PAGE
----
Virtual Marketplaces, Virtual Communities – The Best of the Web

As I begin this blog, the amazing potential of the combined information, talent and effort that people share on the Internet feels overwhelming.  Groundswell has described social media as a revolution or “a social trend in which people use technologies to get the things they need from each other, rather than from traditional institutions like corporations” (Li & Bernoff (2011), p. 9).  This revolution has two parts, a commerce piece in which goods and services are exchanged, and a communications piece, in which individuals interact with each other.  Technology facilitates both of these interactions.  Early in the social media revolution, sites seemed to specialize in either the exchange of goods and services or the building of online communities.  Think eBay.  Originally an auction website, it grew into a way to connect people to each other through the selling and buying of goods.  The virtual marketplace established by eBay, became what a traditional market in the ‘real’ world is, a place where people buy, sell, but also learn, gossip, and explore.  According to the site, “eBay continues to passionately believe in the potential of technology to connect people around the world” (eBay).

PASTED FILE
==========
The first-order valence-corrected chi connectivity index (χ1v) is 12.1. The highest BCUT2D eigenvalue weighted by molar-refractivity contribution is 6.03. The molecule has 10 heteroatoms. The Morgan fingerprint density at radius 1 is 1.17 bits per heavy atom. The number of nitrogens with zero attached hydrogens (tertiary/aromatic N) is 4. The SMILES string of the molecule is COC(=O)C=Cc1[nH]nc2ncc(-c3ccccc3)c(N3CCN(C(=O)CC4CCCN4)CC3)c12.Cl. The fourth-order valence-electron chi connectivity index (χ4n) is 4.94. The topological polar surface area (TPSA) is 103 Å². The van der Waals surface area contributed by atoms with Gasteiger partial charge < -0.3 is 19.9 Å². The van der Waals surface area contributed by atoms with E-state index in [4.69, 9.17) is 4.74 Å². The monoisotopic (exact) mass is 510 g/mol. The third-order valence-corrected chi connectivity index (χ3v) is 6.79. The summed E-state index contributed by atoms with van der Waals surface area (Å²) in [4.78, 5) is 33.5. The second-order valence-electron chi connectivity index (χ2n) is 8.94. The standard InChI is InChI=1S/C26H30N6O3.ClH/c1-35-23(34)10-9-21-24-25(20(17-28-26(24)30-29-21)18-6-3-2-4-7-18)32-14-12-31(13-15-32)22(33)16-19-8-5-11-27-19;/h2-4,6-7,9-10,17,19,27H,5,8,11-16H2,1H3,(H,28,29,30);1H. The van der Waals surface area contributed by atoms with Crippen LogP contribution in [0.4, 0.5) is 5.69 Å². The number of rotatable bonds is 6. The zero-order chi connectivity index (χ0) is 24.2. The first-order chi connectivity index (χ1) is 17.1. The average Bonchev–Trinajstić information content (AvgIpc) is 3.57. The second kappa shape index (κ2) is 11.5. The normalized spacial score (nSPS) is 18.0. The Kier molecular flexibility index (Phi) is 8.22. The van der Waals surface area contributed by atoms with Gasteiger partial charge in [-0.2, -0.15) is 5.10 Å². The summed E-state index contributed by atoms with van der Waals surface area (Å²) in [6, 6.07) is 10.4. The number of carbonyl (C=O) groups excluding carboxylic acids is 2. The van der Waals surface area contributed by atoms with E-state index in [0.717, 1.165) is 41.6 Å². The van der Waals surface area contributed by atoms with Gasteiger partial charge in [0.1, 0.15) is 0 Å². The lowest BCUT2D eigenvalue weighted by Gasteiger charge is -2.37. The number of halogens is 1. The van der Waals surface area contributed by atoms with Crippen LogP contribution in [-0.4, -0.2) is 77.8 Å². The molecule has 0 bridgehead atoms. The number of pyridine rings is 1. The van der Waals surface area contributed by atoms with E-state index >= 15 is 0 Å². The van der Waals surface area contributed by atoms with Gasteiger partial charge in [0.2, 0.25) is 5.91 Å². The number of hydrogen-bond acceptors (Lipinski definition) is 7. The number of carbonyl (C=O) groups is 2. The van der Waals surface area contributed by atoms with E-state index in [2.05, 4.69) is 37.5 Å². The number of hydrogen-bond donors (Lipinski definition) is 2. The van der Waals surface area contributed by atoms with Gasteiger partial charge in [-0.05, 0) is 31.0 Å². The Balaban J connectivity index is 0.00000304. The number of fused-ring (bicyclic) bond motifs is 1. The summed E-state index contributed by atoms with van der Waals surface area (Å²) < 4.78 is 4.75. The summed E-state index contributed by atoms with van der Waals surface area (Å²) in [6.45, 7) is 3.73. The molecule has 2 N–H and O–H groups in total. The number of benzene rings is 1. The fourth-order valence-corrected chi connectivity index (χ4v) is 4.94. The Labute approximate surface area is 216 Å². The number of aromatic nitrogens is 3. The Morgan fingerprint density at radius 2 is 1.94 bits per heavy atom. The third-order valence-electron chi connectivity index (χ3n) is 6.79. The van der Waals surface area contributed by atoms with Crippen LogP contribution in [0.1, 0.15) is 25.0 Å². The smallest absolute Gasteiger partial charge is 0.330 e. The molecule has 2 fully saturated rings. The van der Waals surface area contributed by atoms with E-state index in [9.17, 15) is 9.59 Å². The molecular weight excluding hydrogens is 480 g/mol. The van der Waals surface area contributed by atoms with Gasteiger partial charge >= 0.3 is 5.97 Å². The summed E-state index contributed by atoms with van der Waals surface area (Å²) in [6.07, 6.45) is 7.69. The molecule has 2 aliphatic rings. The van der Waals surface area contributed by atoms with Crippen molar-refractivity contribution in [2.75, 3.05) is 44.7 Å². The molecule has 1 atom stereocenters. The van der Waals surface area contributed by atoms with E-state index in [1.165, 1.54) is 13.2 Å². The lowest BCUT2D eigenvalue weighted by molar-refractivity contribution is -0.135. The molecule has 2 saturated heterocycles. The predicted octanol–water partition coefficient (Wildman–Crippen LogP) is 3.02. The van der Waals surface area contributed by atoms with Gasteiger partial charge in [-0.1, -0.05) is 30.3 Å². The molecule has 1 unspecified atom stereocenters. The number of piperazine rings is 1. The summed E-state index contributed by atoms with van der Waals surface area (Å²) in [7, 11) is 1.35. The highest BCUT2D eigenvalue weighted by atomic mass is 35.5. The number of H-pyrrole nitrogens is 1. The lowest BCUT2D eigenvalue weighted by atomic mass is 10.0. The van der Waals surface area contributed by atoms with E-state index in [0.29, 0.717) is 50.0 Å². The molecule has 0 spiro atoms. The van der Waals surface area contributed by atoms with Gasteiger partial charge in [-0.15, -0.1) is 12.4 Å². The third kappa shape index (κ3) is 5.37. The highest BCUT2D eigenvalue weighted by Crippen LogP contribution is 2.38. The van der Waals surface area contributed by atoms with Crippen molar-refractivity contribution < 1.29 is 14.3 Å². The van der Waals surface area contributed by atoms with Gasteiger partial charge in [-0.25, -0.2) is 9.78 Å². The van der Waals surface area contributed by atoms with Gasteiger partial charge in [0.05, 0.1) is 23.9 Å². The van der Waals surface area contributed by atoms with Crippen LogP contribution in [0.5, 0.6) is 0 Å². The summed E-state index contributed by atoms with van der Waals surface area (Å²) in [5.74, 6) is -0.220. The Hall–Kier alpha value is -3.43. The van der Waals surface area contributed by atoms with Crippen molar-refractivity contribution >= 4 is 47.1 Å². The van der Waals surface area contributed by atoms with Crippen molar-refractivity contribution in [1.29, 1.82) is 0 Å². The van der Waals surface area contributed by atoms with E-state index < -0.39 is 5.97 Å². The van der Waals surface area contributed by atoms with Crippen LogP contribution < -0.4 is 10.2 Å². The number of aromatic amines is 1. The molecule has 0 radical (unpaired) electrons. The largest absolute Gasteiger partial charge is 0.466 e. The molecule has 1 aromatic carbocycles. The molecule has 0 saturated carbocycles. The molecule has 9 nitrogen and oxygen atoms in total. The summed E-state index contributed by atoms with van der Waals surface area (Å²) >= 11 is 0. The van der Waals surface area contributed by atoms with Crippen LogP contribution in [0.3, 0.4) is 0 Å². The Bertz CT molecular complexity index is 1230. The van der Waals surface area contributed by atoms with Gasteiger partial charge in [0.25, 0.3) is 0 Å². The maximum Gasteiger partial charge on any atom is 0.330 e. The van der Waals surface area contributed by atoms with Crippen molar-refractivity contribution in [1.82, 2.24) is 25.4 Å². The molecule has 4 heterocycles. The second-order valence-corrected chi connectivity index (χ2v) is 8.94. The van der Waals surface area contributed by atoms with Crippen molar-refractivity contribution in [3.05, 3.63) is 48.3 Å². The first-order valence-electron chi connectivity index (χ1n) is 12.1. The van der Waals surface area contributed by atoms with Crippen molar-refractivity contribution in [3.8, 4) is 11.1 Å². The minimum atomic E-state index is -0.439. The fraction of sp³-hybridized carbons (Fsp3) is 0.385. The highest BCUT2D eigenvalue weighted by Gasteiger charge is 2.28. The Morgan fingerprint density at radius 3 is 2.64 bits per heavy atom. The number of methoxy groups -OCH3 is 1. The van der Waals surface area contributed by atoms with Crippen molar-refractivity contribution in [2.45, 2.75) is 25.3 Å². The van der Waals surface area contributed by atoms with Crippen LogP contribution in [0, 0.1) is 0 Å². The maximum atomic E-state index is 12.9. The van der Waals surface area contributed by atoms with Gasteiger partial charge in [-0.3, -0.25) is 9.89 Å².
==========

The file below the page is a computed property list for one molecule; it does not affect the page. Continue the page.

The sites that bring together the exchange of goods and services with the establishment of communities of people through technologies are the ones that illustrate the potential of virtual worlds and social media.  Four networks (described below) incorporate commerce and community into their essential workings.